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Screech, Timon (2020) The Shogun's Silver Telescope: God, Art, and Money in the English Quest for Japan, 1600-1625. Oxford: Oxford University Press.

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Abstract

The East India Company, founded in London in 1600, was the world's biggest trading organization until the twentieth century. It was originally a spice trading organization, and its existence was precarious in its early years. But its governors soon began to think bigger. A decade after its foundation, they started to plan voyages to more adventurous places, notably Japan. Japan had silver, was cold in winter, and had no sheep, so was a perfect market for England's main export, woollen cloth. The Company planned to add to its spice-runs, sailing back and forth to Japan, exchanging wool for silver. This could be done quickly and easily, over the top of Russia - or so the maps of the day suggested (these same maps also showed Japan twenty times too large, about the size of India).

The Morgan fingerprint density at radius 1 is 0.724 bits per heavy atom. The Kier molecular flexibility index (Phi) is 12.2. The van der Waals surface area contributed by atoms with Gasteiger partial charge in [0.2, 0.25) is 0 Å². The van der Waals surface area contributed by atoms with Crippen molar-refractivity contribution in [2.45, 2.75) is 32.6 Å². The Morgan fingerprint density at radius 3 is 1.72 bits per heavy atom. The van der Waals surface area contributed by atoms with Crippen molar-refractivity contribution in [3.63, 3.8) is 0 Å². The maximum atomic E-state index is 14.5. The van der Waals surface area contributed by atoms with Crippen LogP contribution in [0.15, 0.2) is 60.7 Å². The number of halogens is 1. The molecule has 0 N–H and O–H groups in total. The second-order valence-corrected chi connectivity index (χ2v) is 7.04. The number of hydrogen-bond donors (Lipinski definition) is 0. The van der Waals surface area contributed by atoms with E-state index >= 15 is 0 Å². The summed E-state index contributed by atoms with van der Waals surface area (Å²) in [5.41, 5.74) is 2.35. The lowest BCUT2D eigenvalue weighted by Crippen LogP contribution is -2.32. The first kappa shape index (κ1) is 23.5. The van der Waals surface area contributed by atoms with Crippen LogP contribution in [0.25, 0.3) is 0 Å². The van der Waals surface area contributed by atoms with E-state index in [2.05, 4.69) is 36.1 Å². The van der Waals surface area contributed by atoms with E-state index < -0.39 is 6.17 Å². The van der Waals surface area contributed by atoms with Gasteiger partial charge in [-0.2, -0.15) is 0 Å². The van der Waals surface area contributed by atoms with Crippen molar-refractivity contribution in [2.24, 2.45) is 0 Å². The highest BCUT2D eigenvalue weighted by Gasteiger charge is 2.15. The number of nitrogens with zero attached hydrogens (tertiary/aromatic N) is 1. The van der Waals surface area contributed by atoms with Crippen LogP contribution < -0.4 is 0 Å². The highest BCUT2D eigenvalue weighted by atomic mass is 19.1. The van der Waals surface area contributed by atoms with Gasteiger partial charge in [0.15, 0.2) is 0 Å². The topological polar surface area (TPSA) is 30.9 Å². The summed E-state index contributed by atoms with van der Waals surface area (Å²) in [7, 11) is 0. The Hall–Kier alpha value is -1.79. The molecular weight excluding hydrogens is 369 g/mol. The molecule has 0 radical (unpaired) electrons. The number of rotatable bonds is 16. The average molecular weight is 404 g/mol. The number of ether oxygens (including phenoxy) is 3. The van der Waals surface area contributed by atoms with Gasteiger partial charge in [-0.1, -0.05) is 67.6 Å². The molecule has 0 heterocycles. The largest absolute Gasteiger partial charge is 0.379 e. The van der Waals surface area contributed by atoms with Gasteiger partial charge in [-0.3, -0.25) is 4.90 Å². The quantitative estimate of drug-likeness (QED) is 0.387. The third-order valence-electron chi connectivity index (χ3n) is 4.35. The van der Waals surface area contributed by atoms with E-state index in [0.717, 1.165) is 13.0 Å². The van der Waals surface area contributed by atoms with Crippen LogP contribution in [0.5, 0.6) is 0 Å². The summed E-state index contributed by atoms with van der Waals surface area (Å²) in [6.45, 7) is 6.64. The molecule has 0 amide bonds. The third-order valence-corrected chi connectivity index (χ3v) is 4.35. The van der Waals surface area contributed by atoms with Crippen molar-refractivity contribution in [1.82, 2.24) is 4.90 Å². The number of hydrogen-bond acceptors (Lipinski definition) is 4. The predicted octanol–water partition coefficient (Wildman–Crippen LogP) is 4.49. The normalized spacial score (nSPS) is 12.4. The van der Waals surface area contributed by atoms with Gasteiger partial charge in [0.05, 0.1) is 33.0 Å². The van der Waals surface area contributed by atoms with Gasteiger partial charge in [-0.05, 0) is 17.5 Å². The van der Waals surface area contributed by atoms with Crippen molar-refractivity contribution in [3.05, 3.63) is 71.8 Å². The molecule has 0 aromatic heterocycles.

Item Type: Authored Books
SOAS Departments & Centres: Departments and Subunits > School of Arts > Department of the History of Art & Archaeology
ISBN: 9780198832034
Date Deposited: 13 Jan 2018 10:26
URI: https://eprints.soas.ac.uk/id/eprint/25321
Funders: Other, Other

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